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Acknowledgments and References


This usually follows the Discussion and Conclusions sections. Its purpose is to thank all of the people who helped with the research but did not qualify for authorship (check the target journal’s Instructions for Authors for authorship guidelines). Acknowledge anyone who provided intellectual assistance, technical help (including with writing and editing), or special equipment or materials.

TIP: The International Committee of Medical Journal Editors has detailed guidelines on who to list as an author and who to include in the Acknowledgments that are useful for scientists in all fields.

Some journals request that you use this section to provide information about funding by including specific grant numbers and titles. Check your target journal’s instruction for authors for specific instructions. If you need to include funding information, list the name(s) of the funding organization(s) in full, and identify which authors received funding for what.


As references have an important role in many parts of a manuscript, failure to sufficiently cite other work can reduce your chances of being published. Every statement of fact or description of previous findings requires a supporting reference.

TIP: Be sure to cite publications whose results disagree with yours. Not citing conflicting work will make readers wonder whether you are really familiar with the research literature. Citing conflicting work is also a chance to explain why you think your results are different.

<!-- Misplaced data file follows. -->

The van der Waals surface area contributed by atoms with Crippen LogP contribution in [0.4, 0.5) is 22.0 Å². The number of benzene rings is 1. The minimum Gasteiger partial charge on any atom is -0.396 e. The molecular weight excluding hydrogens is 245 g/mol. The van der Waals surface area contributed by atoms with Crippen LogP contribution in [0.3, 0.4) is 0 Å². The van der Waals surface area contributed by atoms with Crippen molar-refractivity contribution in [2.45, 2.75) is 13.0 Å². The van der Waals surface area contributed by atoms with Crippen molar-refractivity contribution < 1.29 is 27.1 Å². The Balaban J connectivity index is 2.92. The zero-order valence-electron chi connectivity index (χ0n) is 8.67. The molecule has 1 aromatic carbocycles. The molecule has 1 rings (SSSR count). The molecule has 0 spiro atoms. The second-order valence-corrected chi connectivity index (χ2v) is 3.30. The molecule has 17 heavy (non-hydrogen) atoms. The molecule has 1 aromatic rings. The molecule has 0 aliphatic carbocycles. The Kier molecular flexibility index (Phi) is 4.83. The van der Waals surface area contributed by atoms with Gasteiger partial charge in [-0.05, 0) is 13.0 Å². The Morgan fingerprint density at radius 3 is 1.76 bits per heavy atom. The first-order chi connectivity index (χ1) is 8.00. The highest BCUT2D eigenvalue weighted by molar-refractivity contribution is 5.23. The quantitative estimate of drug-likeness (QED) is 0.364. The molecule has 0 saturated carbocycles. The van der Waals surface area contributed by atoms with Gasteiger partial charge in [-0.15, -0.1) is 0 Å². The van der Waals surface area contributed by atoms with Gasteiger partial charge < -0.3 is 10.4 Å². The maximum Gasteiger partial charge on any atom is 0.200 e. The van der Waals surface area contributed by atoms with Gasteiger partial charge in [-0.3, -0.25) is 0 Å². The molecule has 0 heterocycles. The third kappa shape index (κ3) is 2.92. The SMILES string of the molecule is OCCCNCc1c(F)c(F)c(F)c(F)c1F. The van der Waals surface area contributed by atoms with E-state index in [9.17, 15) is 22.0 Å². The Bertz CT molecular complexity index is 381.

It is also important to be concise. You need to meet all the above needs without overwhelming the reader with too many references—only the most relevant and recent articles need to be cited. There is no correct number of references for a manuscript, but be sure to check the journal’s guidelines to see whether it has limits on numbers of references.

TIP: Never cite a publication based on what you have read in a different publication (such as a review), or based only on the publication’s abstract. These may mislead you and readers. Read the publication itself before you cite it, and then check the accuracy of the citation again before submitting your manuscript.

You should reference other work to:

  • Establish the origin of ideas

When you refer to an idea or theory, it is important to let your readers know which researcher(s) came up with the idea. By citing publications that have influenced your own work, you give credit to the authors and help others evaluate the importance of particular publications. Acknowledging others’ contributions is also an important ethical principle.

  • Justify claims

In a scientific manuscript, all statements must be supported with evidence. This evidence can come from the results of the current research, common knowledge, or from previous publications. A citation after a claim makes it clear which previous study supports the claim.

  • Provide a context for your work

By highlighting related works, citations help show how a manuscript fits into the bigger picture of scientific research. When readers understand what previous studies found and what puzzles or controversies your study relates to, they will better understand the meaning of your work.

  • Show there is interest your field of research

Citations show that other researchers are performing work similar to your own. Having current citations will help journal editors see that there is a potential audience for your manuscript.